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Starward x Lagavulin Single Malt Whisky

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It doesn’t happen all that often, but occasionally two distilleries or brands team up on a new whiskey: Clonakilty and Garrison Brothers Balmorhea Bourbon; Blackened x Rabbit Hole Blend of Straight Bourbon Whiskey; and Heaven’s Door Master Blender’s Edition aged in Redbreast barrels are a few recent examples. The latest collab comes from two distilleries located on opposite sides of the world—Starward in Australia and Lagavulin in Scotland—and the result of this far-flung partnership is a subtly smoky single malt worth trying.

Melbourne distillery Starward has made a name for itself by maturing its single malt whisky in red wine and fortified wine barrels, which makes sense given that the city is not far from the wine country of Victoria, a region known for its Pinot Noir and Shiraz. Lagavulin, on the other hand, calls Islay home, an island just off the west coast of Scotland known for its heavily peated malts. This collaboration is said to have been inspired by Starward founder David Vitale and production director Sam Slaney visiting Islay and observing how the climate there affects whisky maturation, but there’s likely some corporate synergy at work as well—Lagavulin is owned by British drinks giant Diageo, which is also a major investor in Starward.

The base of the new Starward x Lagavulin expression is the former distillery’s single malt, which spent three years maturing in red wine casks. The whisky was then put into Lagavulin barrels for an additional 18 months, which is plenty of time to soak up the character of this distinctly peaty whisky. The nose opens with just a whiff of peat, but notes of apple crumble and honey soon take over. Take a sip and the palate opens with sweet berry and red-wine flavors followed by bursts of sweet tropical fruit, like grilled pineapple and mango. All this is underscored by tendrils of smoke that curl up at the start of each sip and slowly expand on the finish. There are also notes of black pepper, vanilla, cinnamon, peach, and bright citrus on the palate that round it out and add complexity.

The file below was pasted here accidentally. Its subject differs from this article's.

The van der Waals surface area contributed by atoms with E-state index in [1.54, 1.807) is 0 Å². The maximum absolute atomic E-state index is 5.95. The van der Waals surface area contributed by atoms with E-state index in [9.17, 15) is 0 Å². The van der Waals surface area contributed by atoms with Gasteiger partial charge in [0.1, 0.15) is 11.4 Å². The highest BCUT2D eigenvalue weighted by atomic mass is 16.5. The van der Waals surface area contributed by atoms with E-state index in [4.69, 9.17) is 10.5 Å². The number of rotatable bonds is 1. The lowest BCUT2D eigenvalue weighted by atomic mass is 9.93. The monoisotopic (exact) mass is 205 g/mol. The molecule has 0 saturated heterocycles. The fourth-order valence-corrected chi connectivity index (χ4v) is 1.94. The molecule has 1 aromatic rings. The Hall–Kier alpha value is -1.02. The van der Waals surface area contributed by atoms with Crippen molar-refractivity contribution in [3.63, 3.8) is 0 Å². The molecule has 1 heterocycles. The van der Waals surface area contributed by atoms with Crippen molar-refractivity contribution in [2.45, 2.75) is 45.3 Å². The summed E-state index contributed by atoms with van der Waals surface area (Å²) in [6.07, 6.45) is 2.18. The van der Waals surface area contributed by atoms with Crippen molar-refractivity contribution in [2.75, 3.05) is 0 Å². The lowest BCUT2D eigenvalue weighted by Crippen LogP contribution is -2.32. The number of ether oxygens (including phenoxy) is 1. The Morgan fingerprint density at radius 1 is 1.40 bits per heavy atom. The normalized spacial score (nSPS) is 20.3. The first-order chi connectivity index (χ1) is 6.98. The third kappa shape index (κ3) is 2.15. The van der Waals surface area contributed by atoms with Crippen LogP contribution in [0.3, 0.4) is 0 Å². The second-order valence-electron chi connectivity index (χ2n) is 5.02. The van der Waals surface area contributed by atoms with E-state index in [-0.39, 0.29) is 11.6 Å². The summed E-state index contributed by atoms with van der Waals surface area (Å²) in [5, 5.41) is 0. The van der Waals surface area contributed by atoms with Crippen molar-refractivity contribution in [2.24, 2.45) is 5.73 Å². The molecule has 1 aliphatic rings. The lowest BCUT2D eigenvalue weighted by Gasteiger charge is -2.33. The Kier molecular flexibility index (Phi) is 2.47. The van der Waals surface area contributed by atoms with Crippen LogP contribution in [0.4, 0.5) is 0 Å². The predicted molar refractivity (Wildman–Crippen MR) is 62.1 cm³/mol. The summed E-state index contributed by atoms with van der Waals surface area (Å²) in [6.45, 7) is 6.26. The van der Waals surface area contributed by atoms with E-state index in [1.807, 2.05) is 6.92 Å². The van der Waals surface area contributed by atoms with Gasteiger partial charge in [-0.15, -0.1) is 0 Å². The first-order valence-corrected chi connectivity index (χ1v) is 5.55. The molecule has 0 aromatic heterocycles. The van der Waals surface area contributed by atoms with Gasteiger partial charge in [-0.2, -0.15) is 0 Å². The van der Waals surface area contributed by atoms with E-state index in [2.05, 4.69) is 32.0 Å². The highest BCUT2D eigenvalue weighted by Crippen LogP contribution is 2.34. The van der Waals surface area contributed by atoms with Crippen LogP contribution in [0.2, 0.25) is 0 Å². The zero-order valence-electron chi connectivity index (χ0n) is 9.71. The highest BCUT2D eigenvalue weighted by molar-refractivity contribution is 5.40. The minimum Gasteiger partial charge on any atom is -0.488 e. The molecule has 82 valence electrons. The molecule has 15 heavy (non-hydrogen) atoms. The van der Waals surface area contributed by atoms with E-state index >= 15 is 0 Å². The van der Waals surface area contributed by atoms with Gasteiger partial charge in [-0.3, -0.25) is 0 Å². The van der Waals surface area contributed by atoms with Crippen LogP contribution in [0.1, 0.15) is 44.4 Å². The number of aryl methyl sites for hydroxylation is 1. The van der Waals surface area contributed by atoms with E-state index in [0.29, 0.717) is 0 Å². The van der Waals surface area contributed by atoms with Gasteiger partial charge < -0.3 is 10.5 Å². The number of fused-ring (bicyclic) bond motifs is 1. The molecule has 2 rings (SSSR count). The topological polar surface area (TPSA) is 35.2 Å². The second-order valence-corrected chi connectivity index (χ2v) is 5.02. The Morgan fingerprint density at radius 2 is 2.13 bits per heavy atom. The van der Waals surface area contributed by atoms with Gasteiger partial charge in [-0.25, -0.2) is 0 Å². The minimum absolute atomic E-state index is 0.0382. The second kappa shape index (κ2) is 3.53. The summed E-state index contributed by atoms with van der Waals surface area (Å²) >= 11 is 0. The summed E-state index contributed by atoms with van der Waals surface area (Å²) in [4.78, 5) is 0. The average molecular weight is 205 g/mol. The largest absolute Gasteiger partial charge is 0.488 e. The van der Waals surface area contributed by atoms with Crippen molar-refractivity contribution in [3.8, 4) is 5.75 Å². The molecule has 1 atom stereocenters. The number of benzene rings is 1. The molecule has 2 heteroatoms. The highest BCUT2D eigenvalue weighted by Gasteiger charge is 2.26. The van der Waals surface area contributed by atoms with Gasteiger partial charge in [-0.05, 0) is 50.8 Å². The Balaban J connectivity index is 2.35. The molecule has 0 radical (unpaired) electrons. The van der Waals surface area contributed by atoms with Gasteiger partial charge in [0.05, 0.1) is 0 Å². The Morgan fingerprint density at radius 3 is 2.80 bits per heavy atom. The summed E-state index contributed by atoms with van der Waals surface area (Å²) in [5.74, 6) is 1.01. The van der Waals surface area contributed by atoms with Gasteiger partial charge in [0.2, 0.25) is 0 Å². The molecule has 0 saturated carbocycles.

Peated cask-finished whiskies vary in intensity and flavor depending on a few factors: what the base whisky is, where the finishing casks came from, how long the peated whisky was in those barrels, and the length of the secondary maturation. Sometimes it can go overboard, and other times you barely notice the finish. Fortunately, this new collaborative expression is well balanced with equal parts smoke and sweetness. The palate is peaty enough for those who crave a fuggy style of whisky, but the initial red-wine-barrel maturation provides a fruity freshness. At the moment you have to enter a ballot at the Starward website to get your hands on a bottle, but it will be more widely available in stores and online later this spring.

Score: 88

  • 100 Worth trading your first born for
  • 95 – 99 In the Pantheon: A trophy for the cabinet
  • 90 – 94 Great: An excited nod from friends when you pour them a dram 
  • 85 – 89 Very Good: Delicious enough to buy, but not quite special enough to chase on the secondary market
  • 80 – 84 Good: More of your everyday drinker, solid and reliable
  • Below 80 It’s alright: Honestly, we probably won’t waste your time and ours with this

Every week Jonah Flicker tastes the most buzzworthy and interesting whiskeys in the world. Check back each Friday for his latest review.



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